BOOTS' MANOPLAX APPROVED AS BACK-UP TO STANDARD CHF THERAPY; VASODILATOR IS CLEARED FOR PATIENTS UNRESPONSIVE TO OTHER DRUGS OR INTOLERANT TO ACEs
The approval of Boots' Manoplax (flosequinan) builds on the treatment of congestive heart failure by providing a therapy for patients who do not respond well to standard CHF drugs. The approval also gives an alternative to patients who are intolerant to angiotensin-converting enzyme inhibitors. The NDA for Manoplax (19-960) was approved on Dec. 30 after a review of just over two years. Boots submitted the NDA in September 1990. Manoplax will be available in March "through a national joint marketing effort" by Boots and Parke-Davis, Boots said in a Dec. 31 press release. Manoplax is indicated "in the management of congestive heart failure in patients not responding adequately to diuretics (with or without digitalis), in patients who cannot tolerate an angiotensin-converting enzyme (ACE) inhibitor, and in patients who have not responded adequately to a regimen including an ACE inhibitor," draft labeling states. FDA has approved a broader indication for Manoplax than the one recommended by the agency's Cardiovascular and Renal Drugs Advisory Committee at its Oct. 24, 1991 meeting. Although the committee agreed that flosequinan demonstrated sufficient efficacy for use in treating congestive heart failure patients who remain symptomatic after treatment with other therapies, it recommended restricting Manoplax' use only to patients intolerant to ACE inhibitors because a meta-analysis showed that patients taking the drug may have an increased mortality risk compared to placebo ("The Pink Sheet" Oct. 28, 1991, p. 17). "A combined analysis of placebo-controlled studies in patients with heart failure has shown a slightly higher incidence of death in patients randomized to receive Manoplax, with a relative risk of 1.17 for patients on treatment and 1.52 in an intent-to-treat analysis," labeling notes. "Neither figure reflects a statistically significant difference and in both analyses confidence intervals are wide and exclude neither possible benefit nor possible harm." Draft labeling warns: "Manoplax should not be substituted for an ACE inhibitor as its effects on patients' survival have not been evaluated in large-scale studies. It is not known to improve survival. Survival effects of Manoplax are being evaluated in an ongoing study." The study, called PROFILE, involves adding flosequinan or placebo to a diuretic, digoxin and an ACE inhibitor in 3,500 patients with NYHA Class III and Class IV heart failure. The patients will be followed for an average of two to three years. The "Information for patients" section of labeling states that "patients should be advised that although flosequinan has produced clinical benefits for patients with congestive heart failure, its effects on survival are unknown and may even be adverse." Manoplax is described in labeling as "the first of a new class of fluoroquinolone cardiovascular agents that produces systemic vasodilation by exerting direct relaxant effects on peripheral arteries and veins." Labeling notes that trials evaluated the effects of Manoplax on exercise tolerance and symptoms in patients on diuretics, digitalis and, in one study, on ACE inhibitors. "In three multicenter, placebo-controlled trials, Manoplax increased treadmill exercise tolerance time compared to placebo by about 45- 60 seconds," labeling states. "Favorable effects on NYHA classification and symptoms (individually or through use of a quality-of-life questionnaire) were seen in some studies." FACET (Flosequinan-ACE Inhibitor Trial), the first trial to evaluate the addition of flosequinan to a standard treatment regimen of a diuretic, digoxin and an ACE inhibitor, was presented at the American Heart Association's 65th Scientific Sessions in November ("The Pink Sheet" Nov. 23, 1992, T&G-5). The FACET trial involved 322 patients, mostly with Class II and Class III CHF, who received flosequinan 100 mg once-daily, 75 mg twice-daily or placebo added to their baseline therapy with furosemide, digoxin, and captopril or enalapril. The flosequinan 100 mg dosage showed an improvement in exercise tolerance that was statistically significant. The flosequinan 100 mg dose also showed a significant improvement in the quality-of-life assessment. The patient information section of labeling says "patients should be told that the beneficial effects of Manoplax, such as improvement of symptoms, may not be immediate, and they may need to wait 4-8 weeks for the onset of its effects." In addition, "patients with symptomatic improvement should be cautioned to increase their physical activity gradually." Manoplax can cause hypotension, labeling warns. "Patients with heart failure treated with Manoplax commonly have a small decrease in blood pressure, about 1-2 mmHg." Some patients "experienced symptoms probably related to blood pressure effects; these were more notable in patients receiving an ACE inhibitor." The labeling advises that "blood pressure should be monitored at frequent intervals for at least 2 to 4 hours after initial drug administration." The labeling also cautions that "some patients receiving Manoplax have experienced marked increases in heart rate. Although such events have not generally been accompanied by adverse symptoms, it is recommended that heart rate be monitored and the dosage of the drug be reduced if excessive increases in heart rate are observed." Because Manoplax and its active metabolite have anticoagulant activity, "patients receiving anticoagulants should have their coagulation status monitored during the course of treatment with flosequinan." The labeling also recommends that patients' liver transaminases be monitored since some patients experienced elevations in transaminases. Since renal and/or hepatic dysfunction could prevent elimination of Manoplax, the label recommends using a low dose of the drug in patients with such a condition. The patient information section says that "patients should be informed that Manoplax commonly produces headaches, but that these will generally disappear over 1-2 weeks with continued use of the drug." For patients not receiving ACE inhibitors, the labeling recommends a starting and maintenance dosage of "100 mg daily administered as a single dose in the morning." For patients who are also taking ACE inhibitors, "the initial dose of Manoplax should be 50 mg once daily, titrating upward at about weekly intervals to 100 mg once daily." Manoplax will be available in 50 mg, 75 mg and 100 mg tablets.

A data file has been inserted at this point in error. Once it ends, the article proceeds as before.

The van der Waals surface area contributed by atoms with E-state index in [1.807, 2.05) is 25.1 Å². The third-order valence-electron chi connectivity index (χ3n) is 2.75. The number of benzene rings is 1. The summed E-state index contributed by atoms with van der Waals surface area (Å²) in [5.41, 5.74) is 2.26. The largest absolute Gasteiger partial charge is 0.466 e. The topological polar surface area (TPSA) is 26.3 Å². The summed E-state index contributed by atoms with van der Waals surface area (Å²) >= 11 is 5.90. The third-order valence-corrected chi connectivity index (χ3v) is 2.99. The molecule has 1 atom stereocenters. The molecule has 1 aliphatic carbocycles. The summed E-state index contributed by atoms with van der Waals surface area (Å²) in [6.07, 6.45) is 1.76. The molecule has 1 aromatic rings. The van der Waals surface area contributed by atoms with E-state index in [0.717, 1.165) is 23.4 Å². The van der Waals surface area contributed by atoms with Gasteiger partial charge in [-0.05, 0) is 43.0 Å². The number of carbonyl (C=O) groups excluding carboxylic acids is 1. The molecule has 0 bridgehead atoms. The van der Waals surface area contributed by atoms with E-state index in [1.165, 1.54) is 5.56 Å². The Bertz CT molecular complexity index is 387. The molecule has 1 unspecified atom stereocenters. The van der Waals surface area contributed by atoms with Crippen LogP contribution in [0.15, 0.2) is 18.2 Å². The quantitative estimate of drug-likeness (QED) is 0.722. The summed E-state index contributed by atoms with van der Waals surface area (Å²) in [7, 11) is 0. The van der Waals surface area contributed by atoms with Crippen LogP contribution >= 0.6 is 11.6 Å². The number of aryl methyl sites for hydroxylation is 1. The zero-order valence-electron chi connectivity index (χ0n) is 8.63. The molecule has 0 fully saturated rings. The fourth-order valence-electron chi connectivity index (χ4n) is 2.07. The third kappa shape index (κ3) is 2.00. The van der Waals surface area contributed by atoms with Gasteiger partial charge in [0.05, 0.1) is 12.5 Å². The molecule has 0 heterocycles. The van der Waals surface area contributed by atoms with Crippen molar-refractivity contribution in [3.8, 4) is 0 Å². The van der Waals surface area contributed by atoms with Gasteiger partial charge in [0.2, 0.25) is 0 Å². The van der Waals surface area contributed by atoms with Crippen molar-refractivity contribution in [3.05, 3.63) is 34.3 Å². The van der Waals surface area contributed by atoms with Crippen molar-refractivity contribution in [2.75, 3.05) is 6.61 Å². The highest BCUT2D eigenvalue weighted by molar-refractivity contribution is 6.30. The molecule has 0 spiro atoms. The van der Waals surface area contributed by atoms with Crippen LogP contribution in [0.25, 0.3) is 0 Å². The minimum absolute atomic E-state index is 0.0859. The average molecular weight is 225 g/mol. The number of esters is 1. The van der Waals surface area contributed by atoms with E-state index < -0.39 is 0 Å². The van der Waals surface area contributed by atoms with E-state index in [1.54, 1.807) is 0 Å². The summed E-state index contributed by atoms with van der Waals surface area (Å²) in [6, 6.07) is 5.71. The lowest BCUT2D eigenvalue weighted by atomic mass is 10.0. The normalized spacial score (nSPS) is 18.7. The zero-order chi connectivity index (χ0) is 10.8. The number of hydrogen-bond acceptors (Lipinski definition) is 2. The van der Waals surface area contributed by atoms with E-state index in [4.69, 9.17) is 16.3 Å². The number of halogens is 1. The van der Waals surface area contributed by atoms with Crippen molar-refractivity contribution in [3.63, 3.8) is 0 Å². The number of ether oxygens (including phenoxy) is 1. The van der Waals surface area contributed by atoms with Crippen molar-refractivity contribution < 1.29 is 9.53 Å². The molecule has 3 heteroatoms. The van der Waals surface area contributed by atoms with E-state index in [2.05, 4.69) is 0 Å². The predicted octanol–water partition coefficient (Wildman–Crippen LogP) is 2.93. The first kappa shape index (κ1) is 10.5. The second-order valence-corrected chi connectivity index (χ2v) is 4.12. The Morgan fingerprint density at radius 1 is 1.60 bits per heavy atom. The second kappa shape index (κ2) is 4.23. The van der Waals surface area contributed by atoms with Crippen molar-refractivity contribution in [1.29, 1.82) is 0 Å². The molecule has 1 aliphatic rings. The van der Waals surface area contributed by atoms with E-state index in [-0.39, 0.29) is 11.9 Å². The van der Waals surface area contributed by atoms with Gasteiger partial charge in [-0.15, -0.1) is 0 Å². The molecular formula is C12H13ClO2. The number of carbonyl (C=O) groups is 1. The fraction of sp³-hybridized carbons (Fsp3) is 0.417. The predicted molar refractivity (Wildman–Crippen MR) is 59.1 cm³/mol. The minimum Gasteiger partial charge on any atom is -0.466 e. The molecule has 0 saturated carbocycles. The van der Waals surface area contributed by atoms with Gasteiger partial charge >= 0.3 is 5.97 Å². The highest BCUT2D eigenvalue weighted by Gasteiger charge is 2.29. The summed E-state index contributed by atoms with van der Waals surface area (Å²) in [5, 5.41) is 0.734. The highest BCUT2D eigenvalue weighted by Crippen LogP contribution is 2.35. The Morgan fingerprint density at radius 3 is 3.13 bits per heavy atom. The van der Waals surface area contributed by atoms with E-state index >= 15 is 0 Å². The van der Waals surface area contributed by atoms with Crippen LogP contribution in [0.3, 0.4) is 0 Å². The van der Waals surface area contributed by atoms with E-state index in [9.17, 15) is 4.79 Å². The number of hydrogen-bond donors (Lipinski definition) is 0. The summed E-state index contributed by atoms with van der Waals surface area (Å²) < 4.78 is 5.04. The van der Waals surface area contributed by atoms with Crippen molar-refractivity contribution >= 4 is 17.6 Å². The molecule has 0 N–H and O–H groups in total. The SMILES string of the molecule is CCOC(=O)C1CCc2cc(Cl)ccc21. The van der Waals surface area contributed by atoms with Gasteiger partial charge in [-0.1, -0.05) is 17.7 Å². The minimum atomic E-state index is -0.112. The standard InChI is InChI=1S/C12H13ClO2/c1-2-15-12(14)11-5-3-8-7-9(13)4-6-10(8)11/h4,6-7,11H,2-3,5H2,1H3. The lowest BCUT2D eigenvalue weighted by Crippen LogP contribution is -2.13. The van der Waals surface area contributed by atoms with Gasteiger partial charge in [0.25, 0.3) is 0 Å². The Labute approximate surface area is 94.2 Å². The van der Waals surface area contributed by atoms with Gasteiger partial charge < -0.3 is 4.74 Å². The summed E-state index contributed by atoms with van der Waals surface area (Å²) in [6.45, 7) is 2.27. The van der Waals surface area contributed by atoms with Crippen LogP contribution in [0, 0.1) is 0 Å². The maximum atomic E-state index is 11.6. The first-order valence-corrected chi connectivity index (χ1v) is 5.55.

Sign in to continue reading.
New to Pink Sheet?
Start a free trial today!
Register for our free email digests: